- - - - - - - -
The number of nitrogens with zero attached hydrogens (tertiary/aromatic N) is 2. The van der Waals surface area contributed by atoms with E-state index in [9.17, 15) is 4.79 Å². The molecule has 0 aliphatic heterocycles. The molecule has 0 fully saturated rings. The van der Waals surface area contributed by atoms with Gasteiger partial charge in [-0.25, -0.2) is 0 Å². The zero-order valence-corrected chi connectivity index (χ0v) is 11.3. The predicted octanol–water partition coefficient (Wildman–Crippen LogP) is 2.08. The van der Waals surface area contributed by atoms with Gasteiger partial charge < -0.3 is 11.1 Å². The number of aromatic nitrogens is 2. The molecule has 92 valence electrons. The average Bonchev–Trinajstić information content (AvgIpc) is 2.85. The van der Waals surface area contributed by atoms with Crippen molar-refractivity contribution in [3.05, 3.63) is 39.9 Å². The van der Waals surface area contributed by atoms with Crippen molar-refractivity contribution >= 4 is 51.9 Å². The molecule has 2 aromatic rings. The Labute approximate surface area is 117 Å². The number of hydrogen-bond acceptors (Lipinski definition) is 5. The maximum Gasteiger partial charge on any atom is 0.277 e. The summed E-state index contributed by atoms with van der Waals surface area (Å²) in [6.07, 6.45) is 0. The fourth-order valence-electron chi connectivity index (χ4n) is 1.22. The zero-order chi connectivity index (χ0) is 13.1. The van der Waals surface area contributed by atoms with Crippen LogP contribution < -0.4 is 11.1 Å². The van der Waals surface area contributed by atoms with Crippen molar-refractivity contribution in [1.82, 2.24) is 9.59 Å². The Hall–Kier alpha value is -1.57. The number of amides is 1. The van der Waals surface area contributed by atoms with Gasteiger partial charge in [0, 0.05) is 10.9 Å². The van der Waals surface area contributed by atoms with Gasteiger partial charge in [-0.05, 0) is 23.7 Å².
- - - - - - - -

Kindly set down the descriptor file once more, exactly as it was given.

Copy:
The number of nitrogens with zero attached hydrogens (tertiary/aromatic N) is 2. The van der Waals surface area contributed by atoms with E-state index in [9.17, 15) is 4.79 Å². The molecule has 0 aliphatic heterocycles. The molecule has 0 fully saturated rings. The van der Waals surface area contributed by atoms with Gasteiger partial charge in [-0.25, -0.2) is 0 Å². The zero-order valence-corrected chi connectivity index (χ0v) is 11.3. The predicted octanol–water partition coefficient (Wildman–Crippen LogP) is 2.08. The van der Waals surface area contributed by atoms with Gasteiger partial charge < -0.3 is 11.1 Å². The number of aromatic nitrogens is 2. The molecule has 92 valence electrons. The average Bonchev–Trinajstić information content (AvgIpc) is 2.85. The van der Waals surface area contributed by atoms with Crippen molar-refractivity contribution in [3.05, 3.63) is 39.9 Å². The van der Waals surface area contributed by atoms with Crippen molar-refractivity contribution >= 4 is 51.9 Å². The molecule has 2 aromatic rings. The Labute approximate surface area is 117 Å². The number of hydrogen-bond acceptors (Lipinski definition) is 5. The maximum Gasteiger partial charge on any atom is 0.277 e. The summed E-state index contributed by atoms with van der Waals surface area (Å²) in [6.07, 6.45) is 0. The fourth-order valence-electron chi connectivity index (χ4n) is 1.22. The zero-order chi connectivity index (χ0) is 13.1. The van der Waals surface area contributed by atoms with Crippen LogP contribution < -0.4 is 11.1 Å². The van der Waals surface area contributed by atoms with Crippen molar-refractivity contribution in [1.82, 2.24) is 9.59 Å². The Hall–Kier alpha value is -1.57. The number of amides is 1. The van der Waals surface area contributed by atoms with Gasteiger partial charge in [0, 0.05) is 10.9 Å². The van der Waals surface area contributed by atoms with Gasteiger partial charge in [-0.05, 0) is 23.7 Å².